After years of experience dealing with particularly complex issues, Mr. Peebles has learned to ask more pointed questions as well as “reach out to a lot of people for their advice, their council, their wisdom, their ideas.”
His calm demeanor has been a crucial part of his ability to make these tough decisions, but it wasn’t always this way. “I’ve gotten a little bit more poise now, hopefully, then when I started out,” he admits. He has been able to maintain this due to his “great confidence in our community.” No matter how significant the problem is, “I’m confident that we’ll try to figure it out in a thoughtful way,” he says.
The only thing that has ever shaken his tranquil exterior is “when good people make poor decisions.” He dreads having to ask a student or faculty member to leave because “we all make mistakes.” But he thinks it’s appropriate that these decisions are difficult. “You would never want that ever to become an easy decision,” he says. “You ought to wrestle with yourself.”
He has received and given great advice throughout the years, so I, of course, had to ask him one last time for some of his own wisdom. For the seniors (and underclassmen) he says it is important to “try and stay in touch with one another. We need each other more than ever in this world.” To the new headmaster, he suggests leaning on people for support especially since in his own leadership experience, “you have to have a critical mass of people pulling for you.”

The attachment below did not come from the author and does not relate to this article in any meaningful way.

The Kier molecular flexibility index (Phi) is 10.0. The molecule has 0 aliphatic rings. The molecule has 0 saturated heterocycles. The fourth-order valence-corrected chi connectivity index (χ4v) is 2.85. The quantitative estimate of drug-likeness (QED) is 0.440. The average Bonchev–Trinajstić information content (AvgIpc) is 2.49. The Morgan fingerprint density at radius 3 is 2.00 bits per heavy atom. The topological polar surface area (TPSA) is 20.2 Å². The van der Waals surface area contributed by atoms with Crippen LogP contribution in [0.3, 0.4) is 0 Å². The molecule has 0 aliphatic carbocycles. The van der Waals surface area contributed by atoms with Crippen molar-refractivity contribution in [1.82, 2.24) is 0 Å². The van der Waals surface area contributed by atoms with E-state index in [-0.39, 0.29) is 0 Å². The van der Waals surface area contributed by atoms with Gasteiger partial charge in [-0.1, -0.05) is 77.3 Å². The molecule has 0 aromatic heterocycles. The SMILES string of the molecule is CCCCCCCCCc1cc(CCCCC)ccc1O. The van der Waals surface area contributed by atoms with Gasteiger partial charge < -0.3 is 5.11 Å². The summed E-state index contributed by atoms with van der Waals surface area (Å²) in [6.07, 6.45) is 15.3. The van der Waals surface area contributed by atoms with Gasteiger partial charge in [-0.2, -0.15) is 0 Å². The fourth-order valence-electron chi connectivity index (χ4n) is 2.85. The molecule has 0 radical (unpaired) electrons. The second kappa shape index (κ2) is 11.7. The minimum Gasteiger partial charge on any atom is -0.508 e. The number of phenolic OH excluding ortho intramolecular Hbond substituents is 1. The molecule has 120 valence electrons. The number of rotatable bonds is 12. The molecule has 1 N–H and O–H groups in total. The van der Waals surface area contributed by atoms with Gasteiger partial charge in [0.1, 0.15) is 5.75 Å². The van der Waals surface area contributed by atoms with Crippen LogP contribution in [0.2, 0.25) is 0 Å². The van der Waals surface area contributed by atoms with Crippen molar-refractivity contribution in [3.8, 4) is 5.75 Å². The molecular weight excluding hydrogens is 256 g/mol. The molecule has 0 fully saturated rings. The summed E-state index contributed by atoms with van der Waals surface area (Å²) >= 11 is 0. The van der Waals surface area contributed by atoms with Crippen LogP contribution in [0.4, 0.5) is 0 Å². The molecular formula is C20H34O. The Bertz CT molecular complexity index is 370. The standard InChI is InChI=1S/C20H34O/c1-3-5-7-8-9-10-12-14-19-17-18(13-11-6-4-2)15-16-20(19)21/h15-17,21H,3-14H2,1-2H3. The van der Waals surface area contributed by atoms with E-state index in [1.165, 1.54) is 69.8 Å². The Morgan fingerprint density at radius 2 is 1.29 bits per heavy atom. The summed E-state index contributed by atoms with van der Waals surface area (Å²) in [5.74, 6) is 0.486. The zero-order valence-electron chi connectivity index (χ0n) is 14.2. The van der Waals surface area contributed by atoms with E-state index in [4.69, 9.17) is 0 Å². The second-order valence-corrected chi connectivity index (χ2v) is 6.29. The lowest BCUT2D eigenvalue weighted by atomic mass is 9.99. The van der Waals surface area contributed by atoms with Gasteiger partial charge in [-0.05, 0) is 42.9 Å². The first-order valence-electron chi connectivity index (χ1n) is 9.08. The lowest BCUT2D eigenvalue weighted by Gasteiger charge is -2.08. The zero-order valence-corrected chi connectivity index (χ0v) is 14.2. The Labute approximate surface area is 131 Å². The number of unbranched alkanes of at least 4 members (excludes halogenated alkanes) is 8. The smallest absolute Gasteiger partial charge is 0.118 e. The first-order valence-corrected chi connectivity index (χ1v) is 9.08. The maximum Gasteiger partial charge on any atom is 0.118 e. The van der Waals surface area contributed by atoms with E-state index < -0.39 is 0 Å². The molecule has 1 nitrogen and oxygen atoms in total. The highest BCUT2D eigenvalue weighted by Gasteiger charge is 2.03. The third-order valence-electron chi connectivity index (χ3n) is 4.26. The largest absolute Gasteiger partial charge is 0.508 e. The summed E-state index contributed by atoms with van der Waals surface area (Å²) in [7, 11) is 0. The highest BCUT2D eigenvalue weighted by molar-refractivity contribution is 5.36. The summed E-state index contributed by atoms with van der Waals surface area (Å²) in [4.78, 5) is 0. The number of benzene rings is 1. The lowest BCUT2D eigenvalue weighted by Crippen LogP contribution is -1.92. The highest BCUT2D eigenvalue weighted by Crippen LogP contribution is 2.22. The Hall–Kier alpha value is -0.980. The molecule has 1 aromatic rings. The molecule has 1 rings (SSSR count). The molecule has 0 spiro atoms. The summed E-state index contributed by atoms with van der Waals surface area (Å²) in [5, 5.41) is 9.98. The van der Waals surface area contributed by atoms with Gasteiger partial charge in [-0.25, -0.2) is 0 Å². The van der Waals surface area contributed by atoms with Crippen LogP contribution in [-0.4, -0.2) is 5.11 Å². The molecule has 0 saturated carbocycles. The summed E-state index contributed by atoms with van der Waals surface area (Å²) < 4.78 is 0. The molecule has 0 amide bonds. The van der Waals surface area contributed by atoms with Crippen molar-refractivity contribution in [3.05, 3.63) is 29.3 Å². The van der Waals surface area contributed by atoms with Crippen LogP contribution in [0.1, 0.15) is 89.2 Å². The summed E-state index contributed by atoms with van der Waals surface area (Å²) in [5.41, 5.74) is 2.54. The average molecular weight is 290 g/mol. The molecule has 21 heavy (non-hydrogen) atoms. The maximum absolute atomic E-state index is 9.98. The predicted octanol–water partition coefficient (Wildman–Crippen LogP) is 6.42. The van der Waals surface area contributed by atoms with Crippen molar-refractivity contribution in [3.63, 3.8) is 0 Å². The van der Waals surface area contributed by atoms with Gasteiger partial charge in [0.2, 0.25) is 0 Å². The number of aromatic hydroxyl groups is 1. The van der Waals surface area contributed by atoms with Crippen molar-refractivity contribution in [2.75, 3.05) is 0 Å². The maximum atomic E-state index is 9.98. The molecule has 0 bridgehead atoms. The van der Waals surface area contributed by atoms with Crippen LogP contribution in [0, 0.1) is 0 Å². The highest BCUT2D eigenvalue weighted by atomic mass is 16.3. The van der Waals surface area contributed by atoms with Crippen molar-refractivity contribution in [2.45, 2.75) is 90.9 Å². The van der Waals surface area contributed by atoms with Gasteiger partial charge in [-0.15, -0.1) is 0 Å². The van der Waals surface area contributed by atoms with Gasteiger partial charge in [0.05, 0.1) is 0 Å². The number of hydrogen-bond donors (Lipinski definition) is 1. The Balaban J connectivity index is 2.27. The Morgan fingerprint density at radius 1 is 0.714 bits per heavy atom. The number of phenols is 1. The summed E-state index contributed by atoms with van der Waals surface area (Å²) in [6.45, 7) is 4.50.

This is one of the things he has loved so much. The community in which he has been embedded, which “even in the down moments, people have been pulling for us, pulling for me, pulling for my family,” he says. “This group of people care so deeply about each other, care about the school. I’ve really felt that from the moment I got here.”
He remembers one specific moment from his first ever all school chapel. It was in August of 2003, a room of about 1,000+ people waiting for his remarks. “Rev Allen and I were about to process in and I’m pretty nervous because I had never spoken in front of that big of group before,” he says. “[A student] was acolyting and he sort of tapped me on the shoulder and said ‘You’ll do just fine.’” He still remembers the student’s name, even though he graduated close to 12 years ago.
From the beginning, Mr. Peebles set his sights on having deep (and wide) connections in the community. In the September issue of The Lion from 2003, Boone Dupree wrote, “He wants to teach classes, be at football games, and to know students on a personal level.” It’s poignant how true these things still remain.